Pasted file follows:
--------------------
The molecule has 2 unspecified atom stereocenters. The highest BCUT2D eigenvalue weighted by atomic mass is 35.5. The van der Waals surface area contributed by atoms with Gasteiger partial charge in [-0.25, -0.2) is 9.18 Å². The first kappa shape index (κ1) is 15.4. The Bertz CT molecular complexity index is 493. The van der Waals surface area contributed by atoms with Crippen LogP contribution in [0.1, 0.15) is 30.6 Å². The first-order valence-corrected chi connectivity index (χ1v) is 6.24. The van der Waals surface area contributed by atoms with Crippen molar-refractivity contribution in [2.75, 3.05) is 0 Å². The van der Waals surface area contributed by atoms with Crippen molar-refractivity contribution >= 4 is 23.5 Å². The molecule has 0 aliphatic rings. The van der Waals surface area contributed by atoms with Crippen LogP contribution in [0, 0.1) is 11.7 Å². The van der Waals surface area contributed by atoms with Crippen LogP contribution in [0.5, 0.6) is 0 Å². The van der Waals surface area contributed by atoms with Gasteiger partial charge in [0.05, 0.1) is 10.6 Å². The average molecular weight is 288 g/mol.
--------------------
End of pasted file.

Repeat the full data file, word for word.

The molecule has 2 unspecified atom stereocenters. The highest BCUT2D eigenvalue weighted by atomic mass is 35.5. The van der Waals surface area contributed by atoms with Gasteiger partial charge in [-0.25, -0.2) is 9.18 Å². The first kappa shape index (κ1) is 15.4. The Bertz CT molecular complexity index is 493. The van der Waals surface area contributed by atoms with Crippen LogP contribution in [0.1, 0.15) is 30.6 Å². The first-order valence-corrected chi connectivity index (χ1v) is 6.24. The van der Waals surface area contributed by atoms with Crippen molar-refractivity contribution in [2.75, 3.05) is 0 Å². The van der Waals surface area contributed by atoms with Crippen molar-refractivity contribution >= 4 is 23.5 Å². The molecule has 0 aliphatic rings. The van der Waals surface area contributed by atoms with Crippen LogP contribution in [0, 0.1) is 11.7 Å². The van der Waals surface area contributed by atoms with Crippen LogP contribution in [0.5, 0.6) is 0 Å². The van der Waals surface area contributed by atoms with Gasteiger partial charge in [0.05, 0.1) is 10.6 Å². The average molecular weight is 288 g/mol.